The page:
Modern trolley coaches have an auxiliary power unit (APU), which allows the buses to travel off-wire for several blocks and avoid anything blocking their normal route, such as an excavation in the street or a street fair.
San Francisco has the largest trolley coach fleet of any transit agency in the U.S. and Canada. San Francisco’s trolley coaches (as well as its streetcars and the cable motors for the cable cars) are almost entirely pollution-free, since their electric power comes from San Francisco’s hydroelectric Hetch Hetchy Water & Power Project.
For many people, the quietness of the coaches and the cleaner service outweighs the unsightliness of the overhead wires necessary for their operation. If anti LRT Brampton residents were mad enough about running tracks along Main Street, imagine how they would react if they strung electrical wires above their heads for transit buses.
Going beyond the North America, we see that some cities in Russia have advanced in the area of electrifying bus fleets before Brampton as well. Chelyabinsk, a Russian city of approximately 1.5 million, run trolley buses similar to San Francisco (see above photo) for years. But as of 2011 Chelyabinsk introduced buses operating on standalone batteries as well.
As the City Manager for Chelyabinsk, Sergei Davydov, was quoted saying, “In Russia we began to produce trolley buses, which operated not only on the contact line, but also on the new battery, making this form of public transport mobile”, pointing out the imperfections of trolley bus transport.
“The current trolley buses are very inconvenient fact that, having got stuck in traffic or finding themselves in a situation where the accident occurred, cannot drive around this area”, said Davydov, calling the trolley one of the main causes of traffic jams.
Modern electro-buses are able to travel without recharging of about 100 kilometers. Such transport is used in Novosibirsk and other cities in Russia, concluded Davydov. I know these days the west have a tendency to look at Russia with some suspicion. But Vladimir Putin aside, Russia seems to have taken an early lead in using this technology.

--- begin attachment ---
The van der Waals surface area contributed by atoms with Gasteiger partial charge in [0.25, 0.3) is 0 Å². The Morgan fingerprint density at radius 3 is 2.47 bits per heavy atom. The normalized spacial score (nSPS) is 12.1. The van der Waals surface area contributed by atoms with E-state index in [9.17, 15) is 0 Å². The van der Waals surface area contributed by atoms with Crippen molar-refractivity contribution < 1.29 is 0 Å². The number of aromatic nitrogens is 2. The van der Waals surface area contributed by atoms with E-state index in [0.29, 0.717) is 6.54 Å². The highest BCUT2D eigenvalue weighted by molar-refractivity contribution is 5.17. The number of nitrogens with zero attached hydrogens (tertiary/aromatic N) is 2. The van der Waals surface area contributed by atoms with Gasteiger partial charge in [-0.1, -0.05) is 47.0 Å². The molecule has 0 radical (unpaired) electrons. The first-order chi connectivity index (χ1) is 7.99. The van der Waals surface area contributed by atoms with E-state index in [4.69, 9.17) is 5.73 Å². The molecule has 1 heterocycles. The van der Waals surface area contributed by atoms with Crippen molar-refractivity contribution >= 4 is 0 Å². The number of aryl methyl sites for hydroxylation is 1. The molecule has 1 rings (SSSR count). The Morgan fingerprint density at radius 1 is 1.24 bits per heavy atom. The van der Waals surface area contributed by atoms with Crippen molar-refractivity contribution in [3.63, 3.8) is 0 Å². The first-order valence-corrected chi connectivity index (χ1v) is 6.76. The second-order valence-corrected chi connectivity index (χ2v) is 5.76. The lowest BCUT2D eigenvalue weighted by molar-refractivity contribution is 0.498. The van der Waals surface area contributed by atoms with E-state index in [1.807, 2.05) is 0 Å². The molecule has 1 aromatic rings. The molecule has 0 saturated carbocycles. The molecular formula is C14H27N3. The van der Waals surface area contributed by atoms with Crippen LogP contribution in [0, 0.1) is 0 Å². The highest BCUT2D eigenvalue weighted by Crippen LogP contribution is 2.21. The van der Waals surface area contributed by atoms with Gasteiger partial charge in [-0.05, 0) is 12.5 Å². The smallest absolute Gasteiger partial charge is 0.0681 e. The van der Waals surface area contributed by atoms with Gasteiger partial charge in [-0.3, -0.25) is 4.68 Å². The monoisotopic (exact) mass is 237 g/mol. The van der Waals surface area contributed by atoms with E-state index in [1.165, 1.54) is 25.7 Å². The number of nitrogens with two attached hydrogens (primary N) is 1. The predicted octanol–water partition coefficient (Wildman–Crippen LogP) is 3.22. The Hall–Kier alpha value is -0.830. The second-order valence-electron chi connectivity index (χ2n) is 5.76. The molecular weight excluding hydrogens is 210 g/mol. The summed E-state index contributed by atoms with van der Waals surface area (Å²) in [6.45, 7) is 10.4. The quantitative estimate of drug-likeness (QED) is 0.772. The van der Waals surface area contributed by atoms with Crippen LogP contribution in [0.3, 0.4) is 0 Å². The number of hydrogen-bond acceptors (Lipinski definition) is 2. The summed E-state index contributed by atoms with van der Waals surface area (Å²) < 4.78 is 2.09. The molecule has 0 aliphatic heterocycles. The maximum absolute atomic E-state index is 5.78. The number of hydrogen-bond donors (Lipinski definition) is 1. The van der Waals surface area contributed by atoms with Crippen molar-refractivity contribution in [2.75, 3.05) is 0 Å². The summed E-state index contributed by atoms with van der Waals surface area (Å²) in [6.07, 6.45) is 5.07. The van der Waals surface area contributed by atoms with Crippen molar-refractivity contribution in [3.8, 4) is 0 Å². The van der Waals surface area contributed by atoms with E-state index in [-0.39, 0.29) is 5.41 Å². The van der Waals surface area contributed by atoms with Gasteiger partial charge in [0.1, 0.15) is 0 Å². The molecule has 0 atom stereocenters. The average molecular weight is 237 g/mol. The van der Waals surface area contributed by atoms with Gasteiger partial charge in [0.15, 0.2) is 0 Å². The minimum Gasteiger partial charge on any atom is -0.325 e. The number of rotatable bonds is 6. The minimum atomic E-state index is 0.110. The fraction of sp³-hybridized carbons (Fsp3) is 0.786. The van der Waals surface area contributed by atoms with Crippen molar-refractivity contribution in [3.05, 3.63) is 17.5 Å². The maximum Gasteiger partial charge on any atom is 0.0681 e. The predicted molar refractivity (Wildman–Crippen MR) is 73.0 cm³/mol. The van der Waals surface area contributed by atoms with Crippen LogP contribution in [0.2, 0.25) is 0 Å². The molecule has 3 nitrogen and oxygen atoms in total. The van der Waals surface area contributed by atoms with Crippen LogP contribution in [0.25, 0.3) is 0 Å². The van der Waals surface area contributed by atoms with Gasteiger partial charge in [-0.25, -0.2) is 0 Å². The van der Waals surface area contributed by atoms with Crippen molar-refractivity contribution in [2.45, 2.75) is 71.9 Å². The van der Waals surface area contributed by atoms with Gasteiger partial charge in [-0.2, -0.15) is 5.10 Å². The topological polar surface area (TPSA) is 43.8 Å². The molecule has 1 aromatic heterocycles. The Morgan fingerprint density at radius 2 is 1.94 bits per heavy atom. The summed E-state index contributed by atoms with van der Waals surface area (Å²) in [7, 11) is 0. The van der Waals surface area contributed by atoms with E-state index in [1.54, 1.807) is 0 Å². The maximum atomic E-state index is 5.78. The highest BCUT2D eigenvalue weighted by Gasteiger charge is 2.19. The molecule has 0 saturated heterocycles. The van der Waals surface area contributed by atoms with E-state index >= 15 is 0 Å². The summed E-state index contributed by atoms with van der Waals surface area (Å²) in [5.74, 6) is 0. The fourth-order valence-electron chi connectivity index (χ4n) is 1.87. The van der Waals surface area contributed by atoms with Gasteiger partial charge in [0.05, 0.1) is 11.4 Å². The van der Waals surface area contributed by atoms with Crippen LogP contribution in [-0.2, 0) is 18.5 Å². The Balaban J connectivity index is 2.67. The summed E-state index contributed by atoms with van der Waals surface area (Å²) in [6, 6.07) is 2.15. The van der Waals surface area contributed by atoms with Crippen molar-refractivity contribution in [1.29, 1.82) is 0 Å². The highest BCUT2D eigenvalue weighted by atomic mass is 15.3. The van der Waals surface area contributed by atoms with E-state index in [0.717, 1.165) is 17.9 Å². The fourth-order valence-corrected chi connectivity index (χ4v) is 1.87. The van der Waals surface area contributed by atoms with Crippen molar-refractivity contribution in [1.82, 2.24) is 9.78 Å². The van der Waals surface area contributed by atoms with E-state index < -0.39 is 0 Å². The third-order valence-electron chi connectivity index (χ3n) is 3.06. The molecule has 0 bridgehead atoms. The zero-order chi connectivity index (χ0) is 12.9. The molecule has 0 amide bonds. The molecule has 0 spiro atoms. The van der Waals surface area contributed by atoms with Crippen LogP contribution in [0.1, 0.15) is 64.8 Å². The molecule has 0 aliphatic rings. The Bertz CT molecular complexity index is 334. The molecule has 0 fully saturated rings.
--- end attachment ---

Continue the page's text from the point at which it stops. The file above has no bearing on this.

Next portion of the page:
Finally, in a place where it seems a plethora of good ideas on urban sustainability have come to life, the Netherlands also has many electric buses driving around that country. The island of Schiermonnikoog is serviced by six all-electric BYD buses, while in the city of Eindhoven, the bus company Hermes started running 43 electric buses in December 2016 with more slated to come in 2017. Another company, Arriva, started running 16 electric buses on Vlieland, Ameland and Schiermonnikoog, and several more in Limburg. Utrecht already had electric buses on route 2, and trolley buses have been operating for decades in the city of Arnhem.
These are just some examples. For a more complete list of other jurisdictions that are already using electric buses, see here.
So congratulations Brampton. You might have taken some time introducing a technology that seemed like a no-brainer, but at least you’ve now caught up to a good chunk of the rest of the world. Now if you could perhaps convince Elon Musk to create your new electric bus fleet, you might just blow these other cities away.Insauga's Editorial Standards and Policies